PHILADELPHIA — Sleep apnea was tied to higher tau protein burden in the entorhinal cortex, a preliminary cross-sectional study showed.
As measured in PET scans, older adults with apnea had significantly higher levels of tau in the entorhinal cortex on average than those who did not have apnea, after controlling for age, sex, education, cardiovascular risk, and other factors, reported Diego Carvalho, MD, of the Mayo Clinic in Rochester, Minnesota, and colleagues, in an early-release abstract from the American Academy of Neurology meeting to be held here in May.
The findings come on the heels of other studies of sleep and tau, including research from Washington University in St. Louis that showed non-REM slow wave activity was tied to tau pathology: people with increased tau pathology were sleeping more, but were not getting good quality sleep.
Previous studies also found that increased napping was associated with increased amyloid beta accumulation over time, and that decreased non-REM slow waves correlated with increased amyloid beta burden in the medial prefrontal cortex.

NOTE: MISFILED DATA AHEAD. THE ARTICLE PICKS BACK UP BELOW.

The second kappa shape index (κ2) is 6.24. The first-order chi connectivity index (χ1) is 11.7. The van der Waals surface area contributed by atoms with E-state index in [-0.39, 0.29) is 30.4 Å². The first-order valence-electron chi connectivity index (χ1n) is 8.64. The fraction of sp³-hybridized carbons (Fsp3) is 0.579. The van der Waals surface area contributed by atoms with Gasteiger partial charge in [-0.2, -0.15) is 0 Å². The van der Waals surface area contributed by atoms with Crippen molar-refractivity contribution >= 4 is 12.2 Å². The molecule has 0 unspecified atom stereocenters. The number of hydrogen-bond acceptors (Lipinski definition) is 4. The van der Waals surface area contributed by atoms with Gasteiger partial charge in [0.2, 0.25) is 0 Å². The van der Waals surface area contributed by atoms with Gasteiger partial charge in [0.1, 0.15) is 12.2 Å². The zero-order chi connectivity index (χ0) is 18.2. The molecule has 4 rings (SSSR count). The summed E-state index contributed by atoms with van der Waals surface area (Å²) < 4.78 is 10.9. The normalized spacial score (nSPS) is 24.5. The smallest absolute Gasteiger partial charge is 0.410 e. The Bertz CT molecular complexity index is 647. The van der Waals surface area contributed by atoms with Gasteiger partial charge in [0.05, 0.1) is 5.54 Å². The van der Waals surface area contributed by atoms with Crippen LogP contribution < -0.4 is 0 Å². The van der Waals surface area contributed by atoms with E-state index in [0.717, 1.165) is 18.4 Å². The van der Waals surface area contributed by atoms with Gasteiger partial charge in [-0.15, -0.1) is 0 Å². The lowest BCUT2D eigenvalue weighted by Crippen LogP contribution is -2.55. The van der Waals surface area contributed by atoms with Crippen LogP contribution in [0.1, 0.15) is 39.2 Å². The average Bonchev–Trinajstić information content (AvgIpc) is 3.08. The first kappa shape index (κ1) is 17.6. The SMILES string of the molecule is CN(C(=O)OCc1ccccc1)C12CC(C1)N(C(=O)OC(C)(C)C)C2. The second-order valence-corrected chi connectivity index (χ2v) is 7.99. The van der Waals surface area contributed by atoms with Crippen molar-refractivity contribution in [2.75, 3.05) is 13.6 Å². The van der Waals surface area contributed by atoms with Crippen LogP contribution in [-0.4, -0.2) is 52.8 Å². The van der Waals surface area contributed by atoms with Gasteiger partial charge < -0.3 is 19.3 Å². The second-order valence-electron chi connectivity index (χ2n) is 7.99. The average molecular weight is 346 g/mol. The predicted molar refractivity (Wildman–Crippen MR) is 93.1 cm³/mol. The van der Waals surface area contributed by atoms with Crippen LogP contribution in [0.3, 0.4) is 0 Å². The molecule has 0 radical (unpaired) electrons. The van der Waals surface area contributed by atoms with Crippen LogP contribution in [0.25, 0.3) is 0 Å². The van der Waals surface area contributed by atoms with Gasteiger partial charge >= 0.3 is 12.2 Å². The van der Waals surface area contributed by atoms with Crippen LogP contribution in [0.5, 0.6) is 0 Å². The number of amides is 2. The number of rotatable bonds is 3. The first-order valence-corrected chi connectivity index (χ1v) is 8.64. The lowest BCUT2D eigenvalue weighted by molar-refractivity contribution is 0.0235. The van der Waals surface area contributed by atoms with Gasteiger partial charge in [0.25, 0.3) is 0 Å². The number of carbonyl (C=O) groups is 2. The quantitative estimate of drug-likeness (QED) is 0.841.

In the current study, investigators identified 288 cognitively unimpaired people age 65 and older from the Mayo Clinic Study of Aging who had both tau PET and amyloid PET scans. The cohort included people whose bed partners had completed a questionnaire assessing whether they had witnessed episodes of stopped breathing during sleep.
In the PET data, the researchers selected the entorhinal cortex as their region of interest because it is highly susceptible to tau accumulation, and used the cerebellum crus as a reference region to calculate a standardized uptake value ratio (SUVR).
Apnea was witnessed in 43 participants (15%). Witnessed apnea was significantly associated with tau burden in the entorhinal cortex, with the researchers estimating a 0.049-point elevation (95% CI 0.011-0.087, P=0.012) in the entorhinal cortex tau SUVR, after controlling for multiple confounders. In an email, Carvalho told MedPage Today that participants with apnea showed a 4.5% greater tau burden in the entorhinal cortex compared with non-apnea participants.
The study was limited by its relatively small sample size and preliminary nature, he added. It also did not include sleep studies to confirm the presence and severity of sleep apnea and lacked information about whether participants were receiving apnea treatment.
“Our research results raise the possibility that sleep apnea affects tau accumulation,” Carvalho said in a statement. “But it’s also possible that higher levels of tau in other regions may predispose a person to sleep apnea, so longer studies are now needed to solve this chicken-and-egg problem.”
This study was supported by the NIH/NIA.